A collection of poetry exploring themes of race, place and friendship has been published by a former Dorset resident.

Louisa Adjoa Parker, who now lives in Somerset but spent 25 years in Lyme Regis and Dorchester, is the author of How To Wear a Skin, an anthology of poems set in south west England.

A writer of English and Ghanaian heritage, Louisa takes inspiration from her own story and the imagined stories of others. Of her move to south Devon in 1985, Louisa said: "I experienced a lot of racism from local kids. It was a totally white area at the time; I didn’t see another brown face, apart from my siblings’, for years. I realised I hadn’t felt able to express what life was like when I was younger, as most of my friends have been white."

She added: "It’s important for marginalised people from the south west to tell our stories. The beautiful rural idyll hides a lot of discrimination and deprivation."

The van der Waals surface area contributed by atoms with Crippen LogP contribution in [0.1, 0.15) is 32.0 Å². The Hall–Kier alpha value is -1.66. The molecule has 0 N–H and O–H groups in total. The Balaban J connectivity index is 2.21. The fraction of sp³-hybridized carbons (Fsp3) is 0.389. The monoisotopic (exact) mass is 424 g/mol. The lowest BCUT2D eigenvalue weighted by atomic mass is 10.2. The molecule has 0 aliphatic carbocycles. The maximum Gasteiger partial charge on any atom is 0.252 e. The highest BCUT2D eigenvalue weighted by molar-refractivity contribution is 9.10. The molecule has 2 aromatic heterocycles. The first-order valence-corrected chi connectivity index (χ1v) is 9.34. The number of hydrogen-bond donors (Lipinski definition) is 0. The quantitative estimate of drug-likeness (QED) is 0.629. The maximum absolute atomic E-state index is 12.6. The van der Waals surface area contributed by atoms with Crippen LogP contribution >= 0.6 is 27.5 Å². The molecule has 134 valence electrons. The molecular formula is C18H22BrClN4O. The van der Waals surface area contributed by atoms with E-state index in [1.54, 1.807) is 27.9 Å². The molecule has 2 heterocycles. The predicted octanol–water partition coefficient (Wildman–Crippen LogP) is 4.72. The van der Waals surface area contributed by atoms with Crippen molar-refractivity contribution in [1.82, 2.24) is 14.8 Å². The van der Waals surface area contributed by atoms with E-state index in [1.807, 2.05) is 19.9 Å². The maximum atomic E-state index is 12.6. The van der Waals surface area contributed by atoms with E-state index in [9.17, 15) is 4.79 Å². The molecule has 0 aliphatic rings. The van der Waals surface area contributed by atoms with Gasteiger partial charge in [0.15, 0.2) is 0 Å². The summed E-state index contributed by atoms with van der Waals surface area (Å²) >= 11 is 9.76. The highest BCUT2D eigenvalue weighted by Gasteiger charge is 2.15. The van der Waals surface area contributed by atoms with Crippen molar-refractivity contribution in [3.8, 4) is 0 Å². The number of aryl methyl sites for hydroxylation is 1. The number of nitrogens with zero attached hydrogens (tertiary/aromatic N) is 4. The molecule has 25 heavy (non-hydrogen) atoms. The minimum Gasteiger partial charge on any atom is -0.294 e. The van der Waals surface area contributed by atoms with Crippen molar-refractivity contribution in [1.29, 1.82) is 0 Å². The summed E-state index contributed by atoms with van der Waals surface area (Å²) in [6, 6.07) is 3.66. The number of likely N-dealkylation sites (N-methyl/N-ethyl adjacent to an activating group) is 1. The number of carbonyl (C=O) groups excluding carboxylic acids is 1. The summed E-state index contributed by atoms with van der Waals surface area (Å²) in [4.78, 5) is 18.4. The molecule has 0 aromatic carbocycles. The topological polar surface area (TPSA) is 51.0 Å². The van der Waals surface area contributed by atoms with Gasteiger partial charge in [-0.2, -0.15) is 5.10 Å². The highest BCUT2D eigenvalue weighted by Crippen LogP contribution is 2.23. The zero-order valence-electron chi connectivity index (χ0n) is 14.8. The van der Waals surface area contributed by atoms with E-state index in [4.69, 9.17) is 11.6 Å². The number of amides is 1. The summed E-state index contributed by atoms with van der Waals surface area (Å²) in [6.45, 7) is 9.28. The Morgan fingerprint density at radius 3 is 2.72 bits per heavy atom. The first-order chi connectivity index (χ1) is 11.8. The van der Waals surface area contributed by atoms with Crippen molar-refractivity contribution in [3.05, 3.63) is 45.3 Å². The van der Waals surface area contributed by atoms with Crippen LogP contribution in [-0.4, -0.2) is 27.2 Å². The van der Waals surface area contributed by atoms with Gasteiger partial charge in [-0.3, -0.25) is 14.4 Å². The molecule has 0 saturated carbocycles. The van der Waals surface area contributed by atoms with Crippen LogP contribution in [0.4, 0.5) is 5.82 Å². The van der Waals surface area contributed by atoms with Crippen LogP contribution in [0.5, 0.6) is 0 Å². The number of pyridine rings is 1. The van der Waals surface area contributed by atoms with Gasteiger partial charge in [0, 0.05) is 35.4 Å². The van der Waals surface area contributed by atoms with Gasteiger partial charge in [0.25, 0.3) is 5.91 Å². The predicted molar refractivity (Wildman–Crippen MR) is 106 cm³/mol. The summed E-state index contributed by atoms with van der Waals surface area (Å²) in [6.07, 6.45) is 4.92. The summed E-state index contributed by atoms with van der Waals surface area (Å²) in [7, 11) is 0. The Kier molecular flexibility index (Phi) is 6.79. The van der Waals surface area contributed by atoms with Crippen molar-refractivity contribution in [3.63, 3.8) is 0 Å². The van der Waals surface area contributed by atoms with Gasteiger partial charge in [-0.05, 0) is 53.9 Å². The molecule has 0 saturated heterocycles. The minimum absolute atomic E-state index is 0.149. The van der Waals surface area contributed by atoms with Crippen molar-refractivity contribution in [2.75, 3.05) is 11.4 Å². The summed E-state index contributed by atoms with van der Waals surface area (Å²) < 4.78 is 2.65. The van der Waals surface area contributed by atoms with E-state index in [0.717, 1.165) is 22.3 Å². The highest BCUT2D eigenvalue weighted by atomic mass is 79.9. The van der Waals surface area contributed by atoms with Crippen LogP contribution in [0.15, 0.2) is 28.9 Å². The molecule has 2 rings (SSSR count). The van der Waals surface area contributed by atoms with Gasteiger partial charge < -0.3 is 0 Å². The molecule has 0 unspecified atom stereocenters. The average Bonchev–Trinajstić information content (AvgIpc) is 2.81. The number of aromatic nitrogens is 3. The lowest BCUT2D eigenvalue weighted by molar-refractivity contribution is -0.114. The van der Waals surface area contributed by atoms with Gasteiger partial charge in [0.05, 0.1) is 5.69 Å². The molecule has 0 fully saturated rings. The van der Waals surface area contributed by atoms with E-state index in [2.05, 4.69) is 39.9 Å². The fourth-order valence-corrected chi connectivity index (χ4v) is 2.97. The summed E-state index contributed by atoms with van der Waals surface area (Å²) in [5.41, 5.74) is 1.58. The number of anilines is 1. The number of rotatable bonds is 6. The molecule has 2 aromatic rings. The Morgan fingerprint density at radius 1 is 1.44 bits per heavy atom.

Poems within How To Wear a Skin include Beach Huts, It Ends Like This and Take Back Control, all of which focus on the theme of identity and question what it means to grow up mixed-race in a rural English town.

Louisa has lived in the west country for most of life, writing poetry as well as books and articles exploring Black, Asian and Minority Ethnic (BAME) history in the region. She also works as an equality, diversity and inclusion consultant and delivers BAME history workshops in schools, colleges, libraries, and prisons across the south west.

Louisa's first poetry collection, Salt-sweat and Tears, was published in 2007 and is a largely autobiographical account of life as a mixed-heritage woman in rural England. She also produced a pamphlet, Blinking in the Light, which was inspired by a year spent living in Lyme Regis. Her poetry has been shortlisted by the Bridport Prize twice, and Highly Commended by the prestigious Forward Prize.

How To Wear a Skin is now available from Indigo Dreams Publishing and most bookshops. The official launch will take place at the Customs House in Exeter on January 22, 2020.

For more information about Louisa's work, visit www.louisaadjoaparker.com.